(Reuters) - Activist hedge fund Elliott Management has taken a 6.7 percent stake, worth about $570 million, in advertising firm Interpublic Group of Cos Inc (IPG.N), setting up a showdown that could result in a sale.
The $24 billion hedge fund run by Paul Singer disclosed in a regulatory filing on Thursday that IPG’s shares “are undervalued and represent an attractive investment opportunity.” Elliott said it wants to “engage in a constructive dialogue” with the company’s board of directors to maximize shareholder value.
A source familiar with Elliott’s position in the U.S.-based advertising firm, that includes the agencies McCann Erickson and FCB, said it is gearing up to push the company on the auction block, hoping to attract IPG’s larger competitors as buyers.
IPG shares were up 1.5 percent at $20.15 in morning trading. A spokesman did not respond to a request to comment.
IPG is the No.4 ad firm in the world, with a market value of $8.4 billion. WPP (WPP.L) is the largest agency, followed by Omnicom and Publicis.
“It seems reasonable to conclude there is interest in creating a process to sell IPG,” said Brian Wieser, an analyst with Pivotal Research Group. “One of the big challenges in trying to do this with a big agency holding company is that it can be very disruptive to existing business.”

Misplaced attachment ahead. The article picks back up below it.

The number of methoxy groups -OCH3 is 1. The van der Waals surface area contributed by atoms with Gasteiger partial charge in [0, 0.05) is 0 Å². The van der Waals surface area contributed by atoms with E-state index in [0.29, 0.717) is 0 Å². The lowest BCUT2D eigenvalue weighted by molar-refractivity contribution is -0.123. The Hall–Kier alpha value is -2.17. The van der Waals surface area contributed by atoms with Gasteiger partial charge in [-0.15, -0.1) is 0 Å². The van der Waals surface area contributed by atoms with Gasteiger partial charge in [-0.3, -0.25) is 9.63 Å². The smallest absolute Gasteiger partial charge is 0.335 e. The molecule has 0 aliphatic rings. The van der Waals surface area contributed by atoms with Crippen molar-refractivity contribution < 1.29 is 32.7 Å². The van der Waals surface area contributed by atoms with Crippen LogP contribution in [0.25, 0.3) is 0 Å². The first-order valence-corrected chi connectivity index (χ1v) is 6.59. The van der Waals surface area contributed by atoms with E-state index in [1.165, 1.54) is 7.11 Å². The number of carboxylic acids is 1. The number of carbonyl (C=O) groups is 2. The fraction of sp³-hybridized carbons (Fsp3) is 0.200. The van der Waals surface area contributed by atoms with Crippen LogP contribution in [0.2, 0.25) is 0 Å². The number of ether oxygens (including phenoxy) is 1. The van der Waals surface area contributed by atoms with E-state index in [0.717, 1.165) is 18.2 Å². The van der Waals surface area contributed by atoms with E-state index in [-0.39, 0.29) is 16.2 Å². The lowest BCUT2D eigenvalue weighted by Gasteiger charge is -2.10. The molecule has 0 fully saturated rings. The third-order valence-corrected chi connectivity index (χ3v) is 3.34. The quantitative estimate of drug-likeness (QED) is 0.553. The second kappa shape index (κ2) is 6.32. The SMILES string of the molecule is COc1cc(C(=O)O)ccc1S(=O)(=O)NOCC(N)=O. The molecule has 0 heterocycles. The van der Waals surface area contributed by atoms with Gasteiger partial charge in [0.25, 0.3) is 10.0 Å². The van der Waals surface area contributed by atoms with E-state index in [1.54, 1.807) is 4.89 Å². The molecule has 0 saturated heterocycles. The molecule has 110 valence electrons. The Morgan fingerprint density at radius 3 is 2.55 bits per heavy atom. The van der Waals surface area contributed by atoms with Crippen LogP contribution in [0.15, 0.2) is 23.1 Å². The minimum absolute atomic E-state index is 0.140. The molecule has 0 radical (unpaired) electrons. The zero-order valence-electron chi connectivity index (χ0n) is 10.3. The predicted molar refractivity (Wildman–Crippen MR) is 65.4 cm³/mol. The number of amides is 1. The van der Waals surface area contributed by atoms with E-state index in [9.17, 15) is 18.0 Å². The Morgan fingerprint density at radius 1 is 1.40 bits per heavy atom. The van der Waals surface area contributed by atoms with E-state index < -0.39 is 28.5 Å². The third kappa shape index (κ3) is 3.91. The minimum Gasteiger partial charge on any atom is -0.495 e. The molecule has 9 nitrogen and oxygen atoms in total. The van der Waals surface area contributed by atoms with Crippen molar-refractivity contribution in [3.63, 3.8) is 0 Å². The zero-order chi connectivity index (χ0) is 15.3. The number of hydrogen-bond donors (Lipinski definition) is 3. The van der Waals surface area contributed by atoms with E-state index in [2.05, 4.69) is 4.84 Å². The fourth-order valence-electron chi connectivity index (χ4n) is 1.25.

Wieser thinks that Japan’s Dentsu Aegis (4324.T) is the most likely bidder for IPG.
IPG has long been rumored as a takeover candidate and the speculation has only increased as the advertising sector consolidates. France’s Publicis (PUBP.PA) and U.S.-based Omnicom (OMC.N) planned to merge in a $35 billion deal that would have resulted in the world’s largest advertising agency, billing it as a better way to compete in the digital arena.
That potential marriage collapsed as the two companies clashed on culture and couldn’t agree on leadership or structure.
The consolidation points to the enormous pressures that traditional ad firms are facing from digital platforms like Facebook (FB.O) and Google (GOOGL.O), tech giants like Oracle (ORCL.N) and Adobe (ADBE.O), as well as a host of VC-funded start-ups focused on turning the process of buying and selling ads into one that resembles electronic stock exchanges.
This is the second bet this week by Elliott Management, which invested more than $1 billion in data storage products maker EMC EMC.N with an aim to push it to spin off its VMware unit.
Reporting by Liana B. Baker and Jennifer Saba; Editing by Nick Zieminski